State of the planet


Hooray … the powers-that-be have found a solution to the growing number of natural disasters most likely related to climate change: ignore them.

Catastrophic flooding that’s displaced three-quarters of a million people in Pakistan? That’s last year’s news, isn’t it? Must be, considering that media coverage — and international response — has been so hard to find.

But apparently torrential and deadly monsoon rains have been flooding many of the same districts of Pakistan as they did in 2011. And it’s been going on for the past three months. We’re just not hearing about it so much anymore.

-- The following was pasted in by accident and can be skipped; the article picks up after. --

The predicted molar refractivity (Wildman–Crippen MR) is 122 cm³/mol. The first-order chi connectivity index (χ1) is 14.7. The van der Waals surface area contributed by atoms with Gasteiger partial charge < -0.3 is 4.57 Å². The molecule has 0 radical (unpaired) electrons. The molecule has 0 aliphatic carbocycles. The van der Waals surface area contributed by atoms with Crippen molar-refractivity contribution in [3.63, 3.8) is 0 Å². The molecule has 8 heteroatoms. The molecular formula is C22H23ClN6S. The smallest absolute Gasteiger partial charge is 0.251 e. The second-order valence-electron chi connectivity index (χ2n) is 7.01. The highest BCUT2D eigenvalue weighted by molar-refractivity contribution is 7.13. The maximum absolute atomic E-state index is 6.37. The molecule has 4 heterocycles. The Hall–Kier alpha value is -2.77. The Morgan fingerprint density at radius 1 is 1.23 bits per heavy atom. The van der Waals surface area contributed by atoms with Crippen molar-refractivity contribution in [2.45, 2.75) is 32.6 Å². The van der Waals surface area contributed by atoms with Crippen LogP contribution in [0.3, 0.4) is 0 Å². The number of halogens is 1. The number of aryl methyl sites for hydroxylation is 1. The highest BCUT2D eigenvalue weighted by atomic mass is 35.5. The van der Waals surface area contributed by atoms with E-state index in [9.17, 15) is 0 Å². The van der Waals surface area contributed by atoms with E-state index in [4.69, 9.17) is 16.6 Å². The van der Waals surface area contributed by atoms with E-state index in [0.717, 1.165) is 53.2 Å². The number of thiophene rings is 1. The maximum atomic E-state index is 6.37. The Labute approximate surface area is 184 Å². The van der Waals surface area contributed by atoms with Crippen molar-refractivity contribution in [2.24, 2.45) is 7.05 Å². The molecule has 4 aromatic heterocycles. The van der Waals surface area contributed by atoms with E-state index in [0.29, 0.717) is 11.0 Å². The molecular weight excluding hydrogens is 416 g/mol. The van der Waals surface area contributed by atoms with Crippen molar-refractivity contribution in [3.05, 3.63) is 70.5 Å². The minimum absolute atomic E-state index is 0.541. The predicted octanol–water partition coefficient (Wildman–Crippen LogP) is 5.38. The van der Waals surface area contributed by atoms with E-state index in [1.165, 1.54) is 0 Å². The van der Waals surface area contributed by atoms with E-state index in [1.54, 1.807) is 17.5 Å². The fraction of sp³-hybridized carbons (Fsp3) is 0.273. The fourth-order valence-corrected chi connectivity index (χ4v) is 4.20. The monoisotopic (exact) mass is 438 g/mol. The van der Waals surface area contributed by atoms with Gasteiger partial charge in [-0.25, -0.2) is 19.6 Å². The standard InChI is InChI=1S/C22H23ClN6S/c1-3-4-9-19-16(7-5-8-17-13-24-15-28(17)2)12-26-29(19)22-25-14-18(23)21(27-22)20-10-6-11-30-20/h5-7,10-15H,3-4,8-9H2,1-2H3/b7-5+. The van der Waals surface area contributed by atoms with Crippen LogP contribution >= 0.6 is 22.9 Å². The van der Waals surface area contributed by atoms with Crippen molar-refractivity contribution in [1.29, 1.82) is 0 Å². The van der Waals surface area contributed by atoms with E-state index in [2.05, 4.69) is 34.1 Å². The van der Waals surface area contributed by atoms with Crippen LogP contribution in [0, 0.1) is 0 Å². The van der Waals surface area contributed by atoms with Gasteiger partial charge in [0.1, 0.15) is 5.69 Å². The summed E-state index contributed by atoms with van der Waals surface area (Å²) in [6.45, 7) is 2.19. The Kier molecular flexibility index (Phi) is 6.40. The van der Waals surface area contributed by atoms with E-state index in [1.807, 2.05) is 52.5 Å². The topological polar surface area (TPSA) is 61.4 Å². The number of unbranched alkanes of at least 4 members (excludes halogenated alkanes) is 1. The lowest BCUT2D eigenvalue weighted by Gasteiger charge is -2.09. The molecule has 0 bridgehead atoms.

If you ignore it, “they” (ie, climate disasters, poor people, inconvenient truths, social injustices, etc.) will go away, it seems.

Jesus, how bad is the biodiversity picture? It’s so bad that the plight of a much-feared, perfect killing-machine predator like the hammerhead shark can make you cry.

If you doubt that, just look at this photograph.

Call me guilty of anthropomorphizing, but tell me you don’t look at this image and feel the same pangs: this hammerhead looks damned sad, beaten even. There’s no doubt it could turn around in the blink of an eye and bite in half the diver behind it, but it looks for all intents and purposes as if it’s completely lost the will to do so. And that’s how bad the biodiversity picture is: “Jaws” doesn’t scare us anymore … not the way it did in 1976. Instead, it breaks our hearts.